Thanks to MIDI, samplers can easily talk to one another, but that doesn't mean they speak the same language. For myriad reasons, a universal sample format has never materialized, and manufacturers continue to cling tenaciously to their proprietary formats. As new hardware samplers enter the market and as powerful software samplers join their ranks, the number of sample formats has spiraled out of control, causing headaches and frustration for desktop musicians. Sample obsolescence runs rampant; selling your sampler and buying a different model usually means losing a perfectly good library of sounds. Moreover, many musicians are forced to use two or more brands of samplers in their setups just so that they can access sample collections in different formats. Fortunately, Chicken Systems has confronted this file-format Tower of Babel and has, to a great extent, broken the language barrier with Translator 2.5 ($149.95).
Readin' and Writin'
Translator is able to read from and write to a wide assortment of popular sample formats and can even tackle several formats that one might charitably refer to as obscure. Do you want to convert your Kurzweil K2000 library to Roland XV-5080 or Korg Triton format? No problem. How about Ensoniq EPS into E-mu EIIIx or Akai S3000? Again, no problem. Tascam Giga-Studio users should be especially pleased to learn that they can now convert their old hardware-sampler libraries into Giga format. Translator supports dozens of formats, including AIFF, WAV, and SoundFont. Native-format support for Seer Systems Reality, Native Instruments Reaktor, Steinberg Halion, Emagic EXS24, and BitHeadz Unity DS-1 is also included along with support for Digidesign SampleCell and Cream-Ware Pulsar. (See the Chicken Systems Web site for a complete list of supported formats.)
Translator doesn't simply convert raw samples from format to format; it also converts keymaps, Velocity switches, modulation routings, envelopes, tuning, filter settings, and many other parameters. Of course, not all parameters convert directly from one format to another. As described in the documentation, Ensoniq supports bidirectional loops, Roland supports standard forward-and-release loops, and Akai supports multiple loops. If the destination sampler doesn't support the appropriate type of looping, Translator alters the samples to simulate the appropriate effect.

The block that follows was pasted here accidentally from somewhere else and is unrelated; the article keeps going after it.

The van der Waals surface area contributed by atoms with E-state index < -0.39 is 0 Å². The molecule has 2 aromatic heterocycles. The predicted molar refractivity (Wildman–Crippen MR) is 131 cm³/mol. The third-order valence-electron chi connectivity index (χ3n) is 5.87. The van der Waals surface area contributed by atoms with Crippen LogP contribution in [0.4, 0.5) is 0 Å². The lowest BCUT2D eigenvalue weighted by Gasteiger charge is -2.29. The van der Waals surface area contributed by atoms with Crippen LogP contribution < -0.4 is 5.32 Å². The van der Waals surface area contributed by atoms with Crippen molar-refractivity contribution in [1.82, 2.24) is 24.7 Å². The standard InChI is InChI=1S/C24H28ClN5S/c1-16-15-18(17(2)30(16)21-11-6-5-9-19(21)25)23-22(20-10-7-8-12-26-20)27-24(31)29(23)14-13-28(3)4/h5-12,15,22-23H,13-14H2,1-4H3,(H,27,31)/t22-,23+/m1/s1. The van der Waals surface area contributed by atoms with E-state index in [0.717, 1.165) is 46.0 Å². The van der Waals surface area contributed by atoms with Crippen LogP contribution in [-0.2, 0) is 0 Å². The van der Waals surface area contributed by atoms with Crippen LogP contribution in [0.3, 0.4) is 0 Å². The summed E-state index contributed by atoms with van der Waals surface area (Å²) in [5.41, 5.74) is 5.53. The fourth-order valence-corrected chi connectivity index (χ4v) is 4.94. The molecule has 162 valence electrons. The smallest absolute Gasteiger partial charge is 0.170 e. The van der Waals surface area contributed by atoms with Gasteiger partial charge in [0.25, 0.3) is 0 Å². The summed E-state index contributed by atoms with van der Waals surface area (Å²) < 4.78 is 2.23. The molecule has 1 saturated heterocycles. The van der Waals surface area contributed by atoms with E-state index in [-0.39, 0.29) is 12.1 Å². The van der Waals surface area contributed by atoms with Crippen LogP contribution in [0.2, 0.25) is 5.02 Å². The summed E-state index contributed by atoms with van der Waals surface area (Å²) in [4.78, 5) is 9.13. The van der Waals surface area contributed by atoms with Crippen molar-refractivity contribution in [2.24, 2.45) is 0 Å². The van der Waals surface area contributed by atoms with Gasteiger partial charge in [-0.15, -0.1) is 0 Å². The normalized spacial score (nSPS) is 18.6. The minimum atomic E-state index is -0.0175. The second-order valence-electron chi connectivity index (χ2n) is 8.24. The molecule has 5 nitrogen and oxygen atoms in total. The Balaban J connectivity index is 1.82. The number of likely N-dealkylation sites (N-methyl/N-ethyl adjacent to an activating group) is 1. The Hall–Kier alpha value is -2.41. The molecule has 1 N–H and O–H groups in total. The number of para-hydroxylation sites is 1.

In a similar way, the program compensates (when possible) for differences in sampler architectures to yield a suitable result. For example, Translator automatically compensates for the Frequency Emphasis boost in Roland S-series samplers so incoming samples from other devices won't sound dull on a Roland instrument and so exported Roland samples won't sound abnormally bright in other formats.
Translator's user interface is simplicity itself. The main window presents a hierarchical file-tree display that resembles Windows Explorer. The computer's DOS-formatted hard drives appear at the beginning of the list, followed by any attached SCSI, ATAPI (IDE), or USB drives with proprietary formatting, such as Roland, E-mu, Akai, Kurzweil, and Yamaha. You can also create virtual drives (large files on your computer's hard drive) that are formatted in any supported proprietary format — a handy feature for burning your own sample CDs. To help locate specific files, you can audition samples directly from disk.
To translate a file, simply select and drag it from a sample CD or hard drive and drop it onto another drive (real or virtual) after specifying the new format. You can also right-click on your files to select and convert them in a similar manner. Translator lets you convert a single sample, preset, or program, and you can batch-convert banks, volumes, and complete directories. If you select an entire CD of samples and convert them all at once, you can sit back and watch as Translator whizzes through the files and writes them onto the destination drive.
Most of the time, the batch conversion goes without a hitch; occasionally, though, a patch has trouble, which triggers a dialog box explaining the problem. Chicken Systems is quite responsive to those glitches and encourages users to send in errant files for analysis.
Although Translator officially supports only CD-ROMs, hard drives, and magneto-optical (MO) drives, it does include four unsupported utilities that can read floppies from Ensoniq, Akai, Roland, and E-mu Emax sample libraries. The conversion process can be somewhat tricky, and the results are not always predictable, but the handy utilities may help you resurrect an old collection of patches that might otherwise be lost to the sands of time.
Translator's seemingly simple operation belies its complex and sophisticated inner workings. It's no simple task making samplers multilingual, and Chicken Systems accepts the challenge with zeal. As the company states, Translator is “the indispensable sampler utility that no sampling musician can live without.” Unless you've never had to use more than one sample library and one sampler, I would have to agree.